[whatwg] Comments on updated SQL API

Ian Hickson ian at hixie.ch
Mon Sep 24 21:18:04 PDT 2007

On Sat, 22 Sep 2007, Timothy Hatcher wrote:
> The callback syntax is nice but the implicit thread-global transaction 
> is confusing and can lead to programmer error and unneeded database 
> locking.

There isn't really a thread-global transaction, the transactions are 
per-sequence-of-executeSql-calls, as in:

   executeSql('sql1', function (result) {
     executeSql('sql2', function (result) {
       executeSql('sql3', function (result) {
         // this is all in one transaction
   executeSql('sql4', function (result) {
     executeSql('sql5', function (result) {
       executeSql('sql6', function (result) {
         // this is all in another transaction

...where the likely order of execution is sql1 and sql4 at the same time, 
then sql2 and sql5, then sql3 and sql6, assuming all the statements take 
the same amount of time.

> It doesn't look like you can rollback the implicit transaction (one of the big
> features of transactions.)

You can rollback just by throwing an exception in the callback.

> Also what access locks does the implicit transaction take? What if you 
> need exclusive access to the database temporarily? These cases would be 
> solved by adding explicit transactions with control to access locks and 
> rolling back.

There are various ways of solving these, indeed. Another way would be to 
support 'BEGIN TRANSACTION EXCLUSIVE' as the first statement of a 
transaction, which would set the transaction type. (e.g.)

> Here is an example:
>     transation1 = db.beginTransation();
>     transation1.executeQuery("SELECT * FROM document", function(result1) {
>         if(...) {
>             result1.transation.executeQuery("UPDATE document WITH ... WHERE
> document = ?", result1.namedItem("id"), function(result2) {
>                 ...
>             });
>         }
>     });
>     transation2 = db.beginTransation(Database.ExclusiveTransactionLocks);
>     transation2.executeQuery("UPDATE user WITH ... WHERE user = ?", "123",
> function(result1) {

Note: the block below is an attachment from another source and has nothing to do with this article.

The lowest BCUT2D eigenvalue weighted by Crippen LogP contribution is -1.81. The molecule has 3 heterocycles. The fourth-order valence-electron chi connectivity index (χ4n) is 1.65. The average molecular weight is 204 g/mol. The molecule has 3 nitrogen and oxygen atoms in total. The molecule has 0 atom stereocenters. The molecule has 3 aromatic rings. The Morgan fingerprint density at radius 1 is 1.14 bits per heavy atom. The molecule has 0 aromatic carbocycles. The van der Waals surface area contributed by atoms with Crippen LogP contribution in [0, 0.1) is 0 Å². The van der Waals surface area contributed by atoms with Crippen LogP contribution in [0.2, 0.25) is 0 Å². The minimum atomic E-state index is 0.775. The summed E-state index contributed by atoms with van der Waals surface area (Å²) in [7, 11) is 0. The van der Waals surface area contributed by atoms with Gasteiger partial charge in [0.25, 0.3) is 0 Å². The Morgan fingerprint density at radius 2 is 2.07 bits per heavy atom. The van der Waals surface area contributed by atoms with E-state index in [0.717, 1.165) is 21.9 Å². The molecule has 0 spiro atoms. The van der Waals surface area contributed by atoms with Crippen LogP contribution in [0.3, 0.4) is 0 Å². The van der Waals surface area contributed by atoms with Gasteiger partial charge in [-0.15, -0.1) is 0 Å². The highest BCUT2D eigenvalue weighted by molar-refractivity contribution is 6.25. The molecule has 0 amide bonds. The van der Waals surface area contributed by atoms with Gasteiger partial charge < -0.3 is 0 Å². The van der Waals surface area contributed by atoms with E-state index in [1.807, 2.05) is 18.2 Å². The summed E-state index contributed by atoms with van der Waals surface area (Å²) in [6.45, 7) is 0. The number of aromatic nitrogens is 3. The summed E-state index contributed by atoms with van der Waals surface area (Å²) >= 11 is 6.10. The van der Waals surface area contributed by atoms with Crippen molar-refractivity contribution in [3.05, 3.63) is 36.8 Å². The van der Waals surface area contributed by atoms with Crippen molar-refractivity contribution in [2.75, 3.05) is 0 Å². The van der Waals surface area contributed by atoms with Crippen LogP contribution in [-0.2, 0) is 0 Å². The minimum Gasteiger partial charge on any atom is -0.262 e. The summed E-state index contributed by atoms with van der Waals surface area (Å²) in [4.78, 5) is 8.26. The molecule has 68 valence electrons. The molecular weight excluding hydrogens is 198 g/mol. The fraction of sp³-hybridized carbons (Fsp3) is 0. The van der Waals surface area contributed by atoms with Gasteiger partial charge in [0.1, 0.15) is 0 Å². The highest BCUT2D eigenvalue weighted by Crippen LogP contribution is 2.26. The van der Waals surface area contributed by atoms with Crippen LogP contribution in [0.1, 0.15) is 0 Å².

>         if(...) {
>             result1.transation.executeQuery("UPDATE user WITH ... WHERE user =
> ?", result1.namedItem("id"), function(result2) {
>                 result1.transation.commit();
>             });
>         } else {
>             result1.transation.rollback();
>         }
>     });

This is basically what the spec supports now, except without any explicit 
mentioning of the transactions.

> I think an explicit commit should be required for the transactions. So 
> you can keep the transcript object around and add to it over time.

Currently the spec commits if you don't add a new query to the 
transaction. Could you elaborate on your use case?

> Some other comments:
> You might notice that I have been using executeQuery() instead of 
> executeSql(). I think it is weird and unneeded to say Sql in the 
> function name. If anything, it should be executeSQL().

The name "sql" is there so that we can add other types of queries at a 
later date. The capitalisation is based on typical capitalisation of other 
members in the DOM.

> I think the ResultSet object should have a property to get the Database 
> and the Transaction objects. As I mentioned earlier, not everyone will 
> use closures and will need access to these to do anything else.

You don't need access to the transaction object if anything executed 
during the callback is added to the transaction, as far as I can tell; and 
the database would just be the database... you can pass that around 
however you like, no need for an explicit member.

Ian Hickson               U+1047E                )\._.,--....,'``.    fL
http://ln.hixie.ch/       U+263A                /,   _.. \   _\  ;`._ ,.
Things that are impossible just take longer.   `._.-(,_..'--(,_..'`-.;.'

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